Why do so many fear the bicycle?

Tuesday, March 14th, 2017 | Kate Sloane | 4 Comments

Prof Alistair Woodward, Auckland University

“It is too dangerous.” This is the reason given most commonly for not riding a bike on the road in New Zealand. In this blog, I summarise a paper we have just published quantifying the risk of cycling injury. We found it to be low compared to other activites that New Zealanders commonly engage in. For example, riding a bike to a rugby game is roughly 500 times safer than playing the game. I conclude by examining why cycling is so marginalised (the bike is shunted, literally, to the side of the road), and how this might be changed.

Source: New Zealand Transport Agency

Continue reading

The marked decline of sudden mass fatality events in NZ (1900 to 2015)

Wednesday, March 1st, 2017 | Kate Sloane | 1 Comment

Professor Nick Wilson and Associate Professor George Thomson

Our recently published study on sudden mass fatality events in NZ (10+ deaths per event) found that the occurrence and mortality burden of these events has declined over time. In this blog we consider possible reasons for this trend and make suggestions for improving the knowledge base around these events.

Wahine sinking in 1968, Source: Civil Defence website photo library

Continue reading

Analysis of a new NZ Treasury Report on soft drink tax

Tuesday, February 28th, 2017 | Kate Sloane | No Comments

Professors Tony Blakely, Nick Wilson, Boyd Swinburn and Cliona Ni Mhurchu

The Government has an action plan to tackle childhood obesity, but it lacks a tax on sugary drinks – a strategy for which there is good evidence.  A new Treasury Report on soft drink tax price elasticities has just emerged. It has the look of a strategically published document that if and when – during election year – certain politicians need to defend non-action on taxing sugary drinks, they can point to this Report and obfuscate.  Indeed, this New Zealand Treasury Report has already been used for this purpose in Australia. We critique this Report in this blog, with a view to preventing its misrepresentation and to encourage a more informed discussion on taxing sugary drinks.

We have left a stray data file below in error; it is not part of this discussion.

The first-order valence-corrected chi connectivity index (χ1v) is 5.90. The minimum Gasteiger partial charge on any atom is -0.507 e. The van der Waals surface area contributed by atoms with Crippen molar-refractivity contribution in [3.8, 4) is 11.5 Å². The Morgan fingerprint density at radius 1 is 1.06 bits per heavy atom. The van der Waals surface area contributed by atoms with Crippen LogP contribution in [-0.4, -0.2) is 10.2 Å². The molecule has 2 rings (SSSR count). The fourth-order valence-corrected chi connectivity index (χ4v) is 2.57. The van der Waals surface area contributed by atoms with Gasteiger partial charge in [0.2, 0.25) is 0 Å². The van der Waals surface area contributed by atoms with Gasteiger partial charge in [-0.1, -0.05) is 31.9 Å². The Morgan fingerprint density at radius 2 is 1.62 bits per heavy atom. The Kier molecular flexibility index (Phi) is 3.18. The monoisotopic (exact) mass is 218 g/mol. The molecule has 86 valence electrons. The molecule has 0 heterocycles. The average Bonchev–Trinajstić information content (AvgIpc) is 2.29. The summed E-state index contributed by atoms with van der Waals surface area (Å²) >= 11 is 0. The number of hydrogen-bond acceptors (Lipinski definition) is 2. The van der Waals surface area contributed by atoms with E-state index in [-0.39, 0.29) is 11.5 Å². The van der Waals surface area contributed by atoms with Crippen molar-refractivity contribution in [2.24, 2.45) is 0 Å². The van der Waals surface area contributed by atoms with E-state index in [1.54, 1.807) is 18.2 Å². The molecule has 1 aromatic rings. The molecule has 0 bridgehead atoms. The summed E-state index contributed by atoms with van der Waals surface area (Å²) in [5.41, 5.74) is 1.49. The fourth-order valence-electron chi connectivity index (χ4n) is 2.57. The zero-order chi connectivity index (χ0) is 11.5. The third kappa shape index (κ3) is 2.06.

Continue reading

Front-of-pack nutrition labels improve understanding but don’t improve healthy food choices; Starlight Trial just published

Friday, February 3rd, 2017 | Kate Sloane | 1 Comment

Prof Tony Blakely, Prof Cliona Ni Mhurchu

Health Star Rating and Traffic Light nutrition labels have a minor impact on New Zealand consumer healthy food choices, according to a randomised trial just published from our HRC-funded DIET Programme based at the University of Auckland. This is important evidence for policy. We had expected that these simple, visual front of package labels would have more effect on healthy food purchasing choices, but the contrary findings are why randomised trials are important. In this blog we discuss our findings, strengths and weaknesses of the study, and implications of the results.

Continue reading

Improving New Zealand’s preparations for the next pandemic

Wednesday, February 1st, 2017 | Kate Sloane | 1 Comment

Dr Julia Scott, Prof Nick Wilson, Prof Michael Baker

In a globalised world an infectious disease outbreak anywhere is a potential threat to New Zealand (NZ). Recent such threats have included severe acute respiratory syndrome (SARS), pandemic influenza (2009), Ebola and Zika. In the context of an upcoming University of Otago, Wellington Public Health Summer School symposium on the topic of emerging infectious diseases, this blog discusses how NZ could ensure it is better prepared in this public health domain.

Continue reading

 
 
 

Any views or opinion represented in this site belong solely to the authors and do not necessarily represent those of the University of Otago. Any view or opinion represented in the comments are personal and are those of the respective commentator/contributor to this site.